Formalities and Official Matters

Moving to a new city can feel like a massive shake-up, not to mention the questions and concerns that arise with moving to a new country! It doesn’t have to be as much of a worry, however, if you educate yourself on the ins-and-outs of what the move entails and get some help during the initial moving process. In Bonn, you already have the natural choice– relocation assistance with HereLocation. There is no better time than now to move to Germany– just bear in mind that not knowing the language will make the transition tough.

EU citizens 

For EU citizens, the freedom to move to Germany is a huge perk, but it still can come with unexpected challenges beyond language differences, including finding an apartment and knowing how and where to file paperwork, among other things.

Non-EU citizens

Non-EU citizens will need to have a couple more items (most notably a job or job offer) in place before you will be able to get the visa paperwork to support your move. For a more detailed outline of the process for non-EU citizens, please read our Formalities and Official Matters page.

Let’s start with the fact that each country has its own rules and regulations and Germany is no different. There are a series of protocols to follow, and, when done in the right order, you’ll find that you are much better off in the long-run. You will find the transition easier and you will most likely feel at home quicker, knowing that you’ve been able to get through all the tasks in a logical (and legal) manner.

When relocating to Germany, one of the first things you will find yourself needing to do, is to register with the local Bürgeramt or Rathaus (Registration Office). With this registration, you are telling the local area that you are here, so they will start a file for you and you will be able to use this proof-of-residence to continue some of the other necessary paperwork and services, from your immigration paperwork to your internet setup.

The next most important step is to open a German bank account. With one, you’ll be able to make transfers or send an Überweisung (bank transfer) in order to pay your bills. German accounts are part of a Europe-wide network of banking connections, which makes for a more strategic manner of sending and receiving funds, wherever you are in the European Union.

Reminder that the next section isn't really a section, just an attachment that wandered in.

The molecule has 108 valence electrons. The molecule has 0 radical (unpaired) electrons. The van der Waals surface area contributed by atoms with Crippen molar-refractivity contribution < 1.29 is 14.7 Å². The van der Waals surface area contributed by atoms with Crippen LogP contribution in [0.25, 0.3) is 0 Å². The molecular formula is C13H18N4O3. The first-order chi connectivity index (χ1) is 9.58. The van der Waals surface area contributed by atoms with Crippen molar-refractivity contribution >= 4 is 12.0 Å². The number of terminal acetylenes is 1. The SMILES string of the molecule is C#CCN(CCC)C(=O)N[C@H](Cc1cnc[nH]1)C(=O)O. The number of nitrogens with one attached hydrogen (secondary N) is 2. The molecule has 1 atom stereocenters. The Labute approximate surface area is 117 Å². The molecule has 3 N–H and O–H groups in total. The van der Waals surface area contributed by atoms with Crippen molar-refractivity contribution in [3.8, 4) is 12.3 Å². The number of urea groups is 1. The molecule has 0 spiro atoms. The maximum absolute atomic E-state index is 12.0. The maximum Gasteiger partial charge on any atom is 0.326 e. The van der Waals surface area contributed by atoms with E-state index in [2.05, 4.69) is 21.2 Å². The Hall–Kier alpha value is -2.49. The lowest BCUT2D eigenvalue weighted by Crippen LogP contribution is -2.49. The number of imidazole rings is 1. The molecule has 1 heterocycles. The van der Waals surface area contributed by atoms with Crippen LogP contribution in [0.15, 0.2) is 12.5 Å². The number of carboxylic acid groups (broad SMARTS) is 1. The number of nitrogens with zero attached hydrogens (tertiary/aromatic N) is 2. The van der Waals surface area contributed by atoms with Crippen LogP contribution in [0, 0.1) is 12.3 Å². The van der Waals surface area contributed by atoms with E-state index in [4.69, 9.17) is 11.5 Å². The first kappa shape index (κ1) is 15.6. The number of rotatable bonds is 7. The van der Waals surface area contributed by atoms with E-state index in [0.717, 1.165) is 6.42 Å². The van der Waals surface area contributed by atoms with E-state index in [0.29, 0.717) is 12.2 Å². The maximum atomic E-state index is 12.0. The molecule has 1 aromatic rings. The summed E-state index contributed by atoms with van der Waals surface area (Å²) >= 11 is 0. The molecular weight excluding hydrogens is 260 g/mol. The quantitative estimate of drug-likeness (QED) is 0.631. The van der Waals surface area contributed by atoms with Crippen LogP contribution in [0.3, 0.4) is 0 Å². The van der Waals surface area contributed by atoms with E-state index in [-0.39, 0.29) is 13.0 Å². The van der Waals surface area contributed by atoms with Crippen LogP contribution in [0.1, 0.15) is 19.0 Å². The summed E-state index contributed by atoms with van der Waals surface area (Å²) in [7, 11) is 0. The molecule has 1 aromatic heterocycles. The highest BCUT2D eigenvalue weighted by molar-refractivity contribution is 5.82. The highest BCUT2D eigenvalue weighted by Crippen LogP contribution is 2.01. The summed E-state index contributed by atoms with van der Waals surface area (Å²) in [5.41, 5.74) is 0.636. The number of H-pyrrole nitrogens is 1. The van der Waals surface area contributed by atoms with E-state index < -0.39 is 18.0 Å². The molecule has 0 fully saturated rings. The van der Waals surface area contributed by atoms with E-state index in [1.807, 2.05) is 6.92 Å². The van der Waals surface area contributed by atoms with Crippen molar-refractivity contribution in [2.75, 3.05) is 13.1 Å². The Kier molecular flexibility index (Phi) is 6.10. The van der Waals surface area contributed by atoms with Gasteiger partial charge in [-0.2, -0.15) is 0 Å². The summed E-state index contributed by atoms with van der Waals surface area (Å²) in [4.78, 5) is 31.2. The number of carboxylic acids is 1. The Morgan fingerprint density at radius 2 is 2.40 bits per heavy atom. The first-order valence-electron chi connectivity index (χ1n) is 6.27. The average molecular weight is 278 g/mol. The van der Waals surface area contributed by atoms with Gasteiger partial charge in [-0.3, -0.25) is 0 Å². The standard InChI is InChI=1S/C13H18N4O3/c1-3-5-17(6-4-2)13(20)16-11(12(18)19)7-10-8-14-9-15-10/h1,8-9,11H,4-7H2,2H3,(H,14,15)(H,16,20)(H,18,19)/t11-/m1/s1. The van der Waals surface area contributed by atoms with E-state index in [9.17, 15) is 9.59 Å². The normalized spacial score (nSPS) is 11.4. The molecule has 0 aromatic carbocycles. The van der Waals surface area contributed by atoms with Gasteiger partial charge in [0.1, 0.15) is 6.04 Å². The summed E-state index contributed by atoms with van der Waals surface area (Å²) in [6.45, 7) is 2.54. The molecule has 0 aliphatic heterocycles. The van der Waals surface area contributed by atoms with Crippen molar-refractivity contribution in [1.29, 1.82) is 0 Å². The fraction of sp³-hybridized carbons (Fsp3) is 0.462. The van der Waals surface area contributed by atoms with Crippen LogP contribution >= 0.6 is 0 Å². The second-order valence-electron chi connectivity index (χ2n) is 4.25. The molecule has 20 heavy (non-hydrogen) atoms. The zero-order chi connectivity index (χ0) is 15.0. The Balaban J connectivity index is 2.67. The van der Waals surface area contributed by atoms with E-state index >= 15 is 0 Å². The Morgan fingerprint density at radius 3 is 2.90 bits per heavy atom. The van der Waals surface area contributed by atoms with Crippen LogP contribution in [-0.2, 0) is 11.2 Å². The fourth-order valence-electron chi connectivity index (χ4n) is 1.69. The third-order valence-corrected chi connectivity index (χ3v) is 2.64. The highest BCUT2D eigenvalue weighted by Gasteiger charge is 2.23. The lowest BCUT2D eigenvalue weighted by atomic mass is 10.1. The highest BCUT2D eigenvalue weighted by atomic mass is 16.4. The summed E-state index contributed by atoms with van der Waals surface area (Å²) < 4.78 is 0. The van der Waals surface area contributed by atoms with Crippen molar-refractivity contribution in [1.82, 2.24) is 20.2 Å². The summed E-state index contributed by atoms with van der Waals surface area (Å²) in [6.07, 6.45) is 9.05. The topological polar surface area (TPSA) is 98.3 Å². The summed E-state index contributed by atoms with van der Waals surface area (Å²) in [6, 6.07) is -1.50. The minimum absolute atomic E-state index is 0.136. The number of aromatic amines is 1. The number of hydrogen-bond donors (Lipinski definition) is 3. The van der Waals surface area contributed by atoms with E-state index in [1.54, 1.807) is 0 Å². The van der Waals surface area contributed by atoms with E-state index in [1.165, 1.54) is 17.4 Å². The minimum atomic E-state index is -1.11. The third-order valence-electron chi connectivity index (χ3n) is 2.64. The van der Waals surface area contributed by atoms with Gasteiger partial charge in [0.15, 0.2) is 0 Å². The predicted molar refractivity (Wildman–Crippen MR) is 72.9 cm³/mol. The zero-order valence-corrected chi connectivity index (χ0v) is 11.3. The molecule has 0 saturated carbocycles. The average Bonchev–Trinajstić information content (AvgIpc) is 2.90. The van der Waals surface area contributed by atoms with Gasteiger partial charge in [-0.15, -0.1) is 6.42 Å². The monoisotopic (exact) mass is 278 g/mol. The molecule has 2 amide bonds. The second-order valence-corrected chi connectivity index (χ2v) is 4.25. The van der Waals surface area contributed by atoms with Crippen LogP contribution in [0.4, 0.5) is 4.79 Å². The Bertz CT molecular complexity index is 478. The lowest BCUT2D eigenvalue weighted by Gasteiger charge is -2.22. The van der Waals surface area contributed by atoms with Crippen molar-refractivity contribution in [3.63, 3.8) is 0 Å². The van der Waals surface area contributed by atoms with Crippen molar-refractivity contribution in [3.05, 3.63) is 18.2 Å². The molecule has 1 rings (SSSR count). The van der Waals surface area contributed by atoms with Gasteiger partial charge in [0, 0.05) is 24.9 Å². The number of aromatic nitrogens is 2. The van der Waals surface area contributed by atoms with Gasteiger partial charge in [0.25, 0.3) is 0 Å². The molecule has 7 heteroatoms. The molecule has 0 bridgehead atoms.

One thing about Germany that can differ from your home country is how long it takes to get internet. In most cases it will take about 3-6 weeks for a technician to come to your home and get the service set up. Getting internet will require some of the basic paperwork to be finished first, such as the Anmeldung (city registration) and the immigration paperwork. Once you have that sorted, getting internet, (among the other services such as a mobile phone, setting up your electricity, gas, and water) should be no problem.

Finding a place to live can be one of the most fun parts of the whole move. If you‘re coming from outside Europe, the German architecture is either going to be an Altbau (old building) or Neubau (new building). There are two prices to look at if you are looking for a place to rent. Kaltmiete is the price you pay for the apartment itself. Warmmiete is the price of the apartment with the addition of utilities. These utilities normally include gas, water, electricity, waste disposal and sometimes taxes. In German they are called Nebenkosten.

All in all, the intricacies of relocating are simplified ten-fold when you have someone by your side, working with you and accompanying you from start to finish. By taking the guesswork out of the process, you can rest assured that you are going to get through the bureaucracy and any hurdles that might present themselves. A pain-free move is all you really want, and to that end, HereLocation is there to help.